The internet is a magical thing. In days of yore, not everyone could be heard. This was for two reasons: firstly, there was much more conventional censorship. Books of incredible importance were banned or remained unpublished, and newspaper articles that seemed to conflict with the interest of the mogul at the top were struck out with black marker. Secondly, and perhaps more importantly, there was no means by which the average joe could say his piece. A skilled writer could perhaps have a letter occasionally printed in the local newspaper, but certainly there was no way that a great idea could be heard by the masses if it was not written by the right person. In the West, we take for granted the fact that now, people can basically say what they want, and, if it is interesting or moving or inventive enough, millions will read it. What has happened is that the English language has been democratised. One difference is that now almost everyone in the UK can both read and write. This is secondary, however, to the fact that the person who is heard is not determined by the interests of a newspaper tycoon or the will of a government, but by the number of Facebook shares he/she receives.
What people do not realise is that this huge shift in the way that people can spread information is dangerous to governments, and that for many, it is in their utmost interest to stop it. During the Arab Spring, Egyptians convened not only in Tahrir Square and the streets of Cairo, but also on twitter and Facebook. In China, governments have implemented a ‘great firewall of China’, which not only literally censors the things that people write but also breeds feelings of paranoia, where everyone feels as though they are under surveillance, and in turn become more likely to censor themselves. In many countries, governments have at least made some effort to censor their people. In Turkey, it is illegal to insult the President, as has rather comically been revealed when Peter Jackson, the director of The Lord of The Rings films, was called to testify at the trial of a man who compared President Erdoğan to Gollum.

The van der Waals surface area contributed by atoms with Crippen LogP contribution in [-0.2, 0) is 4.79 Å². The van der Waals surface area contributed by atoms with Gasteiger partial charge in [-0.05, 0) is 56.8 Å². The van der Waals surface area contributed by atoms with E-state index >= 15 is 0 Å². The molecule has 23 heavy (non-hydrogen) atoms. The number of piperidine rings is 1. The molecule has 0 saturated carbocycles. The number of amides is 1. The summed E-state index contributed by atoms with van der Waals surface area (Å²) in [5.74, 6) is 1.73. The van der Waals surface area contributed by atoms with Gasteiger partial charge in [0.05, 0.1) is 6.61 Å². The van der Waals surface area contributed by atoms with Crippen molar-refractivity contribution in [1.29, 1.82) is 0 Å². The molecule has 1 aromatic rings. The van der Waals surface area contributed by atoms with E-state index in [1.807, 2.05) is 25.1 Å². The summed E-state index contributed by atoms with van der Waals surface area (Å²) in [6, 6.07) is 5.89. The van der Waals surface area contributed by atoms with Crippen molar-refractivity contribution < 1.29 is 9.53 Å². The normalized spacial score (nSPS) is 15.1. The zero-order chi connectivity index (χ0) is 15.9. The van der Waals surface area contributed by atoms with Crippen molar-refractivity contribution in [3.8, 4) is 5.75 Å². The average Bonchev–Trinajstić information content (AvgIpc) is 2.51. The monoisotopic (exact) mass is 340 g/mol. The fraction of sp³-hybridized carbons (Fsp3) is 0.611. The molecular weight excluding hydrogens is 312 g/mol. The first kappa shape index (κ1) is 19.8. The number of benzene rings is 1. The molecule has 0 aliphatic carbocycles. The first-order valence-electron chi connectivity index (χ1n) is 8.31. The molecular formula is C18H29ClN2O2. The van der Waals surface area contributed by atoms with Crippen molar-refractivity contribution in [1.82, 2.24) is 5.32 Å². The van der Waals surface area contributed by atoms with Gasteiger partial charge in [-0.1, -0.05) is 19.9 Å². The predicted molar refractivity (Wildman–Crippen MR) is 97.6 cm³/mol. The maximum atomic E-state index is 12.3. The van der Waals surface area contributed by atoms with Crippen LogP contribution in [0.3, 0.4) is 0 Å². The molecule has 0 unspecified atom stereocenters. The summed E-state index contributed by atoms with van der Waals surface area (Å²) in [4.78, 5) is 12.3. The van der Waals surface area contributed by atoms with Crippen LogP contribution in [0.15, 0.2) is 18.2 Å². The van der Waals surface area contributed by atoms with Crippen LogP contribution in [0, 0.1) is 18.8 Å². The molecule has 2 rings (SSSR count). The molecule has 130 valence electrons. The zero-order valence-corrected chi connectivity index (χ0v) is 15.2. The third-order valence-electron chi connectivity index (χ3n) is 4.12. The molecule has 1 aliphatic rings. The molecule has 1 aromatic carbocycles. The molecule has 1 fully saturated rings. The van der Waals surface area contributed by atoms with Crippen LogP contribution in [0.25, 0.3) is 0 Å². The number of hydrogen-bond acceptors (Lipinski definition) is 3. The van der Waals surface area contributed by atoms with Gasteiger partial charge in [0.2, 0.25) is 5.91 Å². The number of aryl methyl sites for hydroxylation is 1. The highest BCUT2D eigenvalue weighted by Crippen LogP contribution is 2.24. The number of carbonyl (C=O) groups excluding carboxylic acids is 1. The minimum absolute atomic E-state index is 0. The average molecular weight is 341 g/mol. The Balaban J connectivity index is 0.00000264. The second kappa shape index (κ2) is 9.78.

In the UK, the efforts to censor the people have been less obvious, and have largely been surreptitious. But that does not mean they are not happening. The way it happens is firstly by highlighting real problems in the UK, and falsely claiming that the solutions involve surveillance and censorship. For example, the Paris attacks have been used to quickly usher through the so-called Snooper’s Charter, a bill that mandates Internet Service Providers to keep every single person’s browsing history for twelve months. Some may think that this is a good thing, and that we can trust the government only to look at the data of wrongdoers, as was said by Member of Parliament Richard Graham when he quoted Joseph Goebbels and said, ‘if you have nothing to hide, you have nothing to fear’. This argument might hold up if it weren’t for the fact that several times, GCHQ has been found to unlawfully access the data of its people and its organisations, including recently being found to have illegally accessed the data of Amnesty International and the Legal Resources Centre. We don’t know why the government would want to illegally snoop on Civil Liberties charities, but I think we could have a pretty good guess.
This mass surveillance could possibly be justified if it stopped terrorist attacks. You’d think that, given the amount that politicians reel off the numbers of terrorist attacks that have been stopped in the last year or whatever it is, the surveillance systems are hugely successful, and often lead to terrorists being captured. The truth is slightly different. One analysis of the NSA’s spying programme concluded that the surveillance had had ‘no discernable impact’ on preventing attacks. In the wake of the Edward Snowden revelations, the U.S. government was quick to leap on the fact that the NSA is keeping Americans safe, and NSA Director Keith Alexander testified that the National Security Agency had prevented 54 attacks. The truth was later revealed that this was a lie, and Alexander eventually admitted that what he had said was untrue.
Surveillance and censorship go hand-in-hand, and often, surveillance in the name of counter-terrorism is the first step in mass censorship. The United Kingdom is lucky to had never experienced dictatorship in the same way as the USSR or Germany, but this leaves Britain particularly vulnerable to a certain naivety about censorship. In the USSR, grandparents tell their grandchildren stories of how they placed pillows over the microphones of their landlines out of fears that they were being listened to by government officials, and how all sense of privacy was eradicated and replaced by total loyalty to the Party. Although Britain is far from the privacy violations of the USSR or the hellish dystopia of Nineteen Eighty-Four, sleepwalking into a state where privacy is a relic from a bygone era is not impossible, and the current Conservative government have no sympathy for the traditional liberal values of privacy and individual freedom. David Cameron said, “For too long, we have been a passively tolerant society, saying to our citizens: as long as you obey the law, we will leave you alone”. Hardly makes you feel safe to say or think what you want, does it? The internet is a vitally important tool to allow people to say what they want, and to criticise the government when they do wrong. This is why many seek to place limitations on what you can and cannot say online, and also why they must be stopped.